The music is an eclectic mix of styles, each evoking audio imagery of a religious nature, hearkening back to the show theme. The corps performed strong from start to finish, building off last year’s success as well as the preparation from the every day rehearsals of spring training. The members are very immersed in their show, which bodes well for the Glassmen as they look to move up the ranks this year.
The Crossmen opened their season in Bowling Green, performing a show of all Pat Metheny/Lyle Mays music titled “Full Circle.” The corps has itself come full circle in 2010, returning to the artist whose music has done more to define the Crossmen throughout the years. Indeed, the show is a retrospective of Metheny music which the corps has performed in the past.
The drum line has found their groove early, as they finished third tonight, passing the Glassmen in that caption. The corps is stronger during the second half of the show, which is most likely due to having rehearsed that section of the show more up until the start of the season. This will change as the first half gets the attention it needs and the corps works to return to finals, traveling full circle in a competitive way.
Teal Sound is the newest member of the World Class division and they have put together a show which demonstrates that they belong with the big boys. “In the Presence of Enemies,” named after one of the songs Teal performs, features the music of alternative rock groups Coheed and Cambria, Dream Theater and Jordan Rudess.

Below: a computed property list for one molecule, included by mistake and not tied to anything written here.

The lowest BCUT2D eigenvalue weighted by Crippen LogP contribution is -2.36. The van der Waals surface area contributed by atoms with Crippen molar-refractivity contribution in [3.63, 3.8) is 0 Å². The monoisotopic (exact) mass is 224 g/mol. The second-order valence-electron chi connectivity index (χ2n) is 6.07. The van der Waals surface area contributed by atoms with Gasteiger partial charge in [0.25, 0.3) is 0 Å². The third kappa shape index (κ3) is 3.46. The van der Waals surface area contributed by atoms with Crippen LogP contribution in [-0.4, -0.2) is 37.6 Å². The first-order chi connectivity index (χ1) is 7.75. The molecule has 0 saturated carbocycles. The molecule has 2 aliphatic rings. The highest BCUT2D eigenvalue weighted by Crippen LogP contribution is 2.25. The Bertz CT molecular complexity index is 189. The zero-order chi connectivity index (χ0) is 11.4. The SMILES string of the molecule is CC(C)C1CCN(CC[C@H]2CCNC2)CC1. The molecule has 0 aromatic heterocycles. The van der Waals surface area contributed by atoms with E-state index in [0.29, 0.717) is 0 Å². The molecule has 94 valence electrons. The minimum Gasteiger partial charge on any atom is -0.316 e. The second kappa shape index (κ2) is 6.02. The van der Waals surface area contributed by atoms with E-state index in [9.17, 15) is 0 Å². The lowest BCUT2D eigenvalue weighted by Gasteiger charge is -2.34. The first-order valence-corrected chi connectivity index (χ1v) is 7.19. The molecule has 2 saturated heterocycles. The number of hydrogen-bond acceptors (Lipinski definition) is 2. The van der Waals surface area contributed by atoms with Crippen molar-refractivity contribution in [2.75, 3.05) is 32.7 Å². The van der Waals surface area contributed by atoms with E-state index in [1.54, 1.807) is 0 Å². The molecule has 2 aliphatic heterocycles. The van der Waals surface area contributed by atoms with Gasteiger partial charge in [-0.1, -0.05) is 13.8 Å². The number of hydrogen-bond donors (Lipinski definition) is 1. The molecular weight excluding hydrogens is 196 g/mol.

Teal is no stranger to Dream Theater, having performed their music in 2004, but this year’s rendition finds instrumentation more appropriate to the show’s musical genre, as they once again incorporate members of a rock band into the pit. The show is very aggressive, both in performance and design, and Teal makes the most of it, especially in percussion, with some strong beats thrown down by the line throughout. Like Jersey Surf last year, Teal Sound has earned their membership in World Class.
Pioneer has taken a different approach to their show design in 2010, focusing on the corps itself instead of its usual Irish heritage. Performing a show based around their corps prayer, the Milwaukee-based corps enters the field to a gospel arrangement of “Swing Low, Sweet Chariot,” complete with church organ sounds emanating from the pit.
The show features a unique mix of musical selections for the corps, including Sandi Patti’s “Make His Praise Glorious” and “The Doxology,” but they show their belief in the concept is as strong as it is in their prayer, especially in Ensemble Music, where they placed fifth. The season will tell whether or not Pioneer’s new direction takes them to the promised land of a stronger competitive result in Indianapolis.
You may discuss this review on the DCP Forums. We’d love to hear your feedback.